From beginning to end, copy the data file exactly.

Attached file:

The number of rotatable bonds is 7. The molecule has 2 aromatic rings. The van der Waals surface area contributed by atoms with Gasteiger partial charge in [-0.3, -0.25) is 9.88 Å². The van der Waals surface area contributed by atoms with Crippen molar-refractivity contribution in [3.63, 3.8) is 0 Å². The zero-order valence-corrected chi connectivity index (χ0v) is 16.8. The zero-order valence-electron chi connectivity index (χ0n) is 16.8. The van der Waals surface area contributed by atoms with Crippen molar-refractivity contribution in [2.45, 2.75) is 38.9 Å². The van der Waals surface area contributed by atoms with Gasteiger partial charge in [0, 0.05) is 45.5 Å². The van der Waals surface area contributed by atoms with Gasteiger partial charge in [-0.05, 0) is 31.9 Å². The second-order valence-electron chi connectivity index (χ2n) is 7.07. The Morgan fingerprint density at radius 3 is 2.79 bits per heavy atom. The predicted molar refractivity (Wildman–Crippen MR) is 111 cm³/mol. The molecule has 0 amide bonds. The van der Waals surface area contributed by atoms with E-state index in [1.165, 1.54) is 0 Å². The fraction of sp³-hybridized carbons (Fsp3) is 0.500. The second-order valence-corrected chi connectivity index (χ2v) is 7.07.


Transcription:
The number of rotatable bonds is 7. The molecule has 2 aromatic rings. The van der Waals surface area contributed by atoms with Gasteiger partial charge in [-0.3, -0.25) is 9.88 Å². The van der Waals surface area contributed by atoms with Crippen molar-refractivity contribution in [3.63, 3.8) is 0 Å². The zero-order valence-corrected chi connectivity index (χ0v) is 16.8. The zero-order valence-electron chi connectivity index (χ0n) is 16.8. The van der Waals surface area contributed by atoms with Crippen molar-refractivity contribution in [2.45, 2.75) is 38.9 Å². The van der Waals surface area contributed by atoms with Gasteiger partial charge in [0, 0.05) is 45.5 Å². The van der Waals surface area contributed by atoms with Gasteiger partial charge in [-0.05, 0) is 31.9 Å². The second-order valence-electron chi connectivity index (χ2n) is 7.07. The Morgan fingerprint density at radius 3 is 2.79 bits per heavy atom. The predicted molar refractivity (Wildman–Crippen MR) is 111 cm³/mol. The molecule has 0 amide bonds. The van der Waals surface area contributed by atoms with E-state index in [1.165, 1.54) is 0 Å². The fraction of sp³-hybridized carbons (Fsp3) is 0.500. The second-order valence-corrected chi connectivity index (χ2v) is 7.07.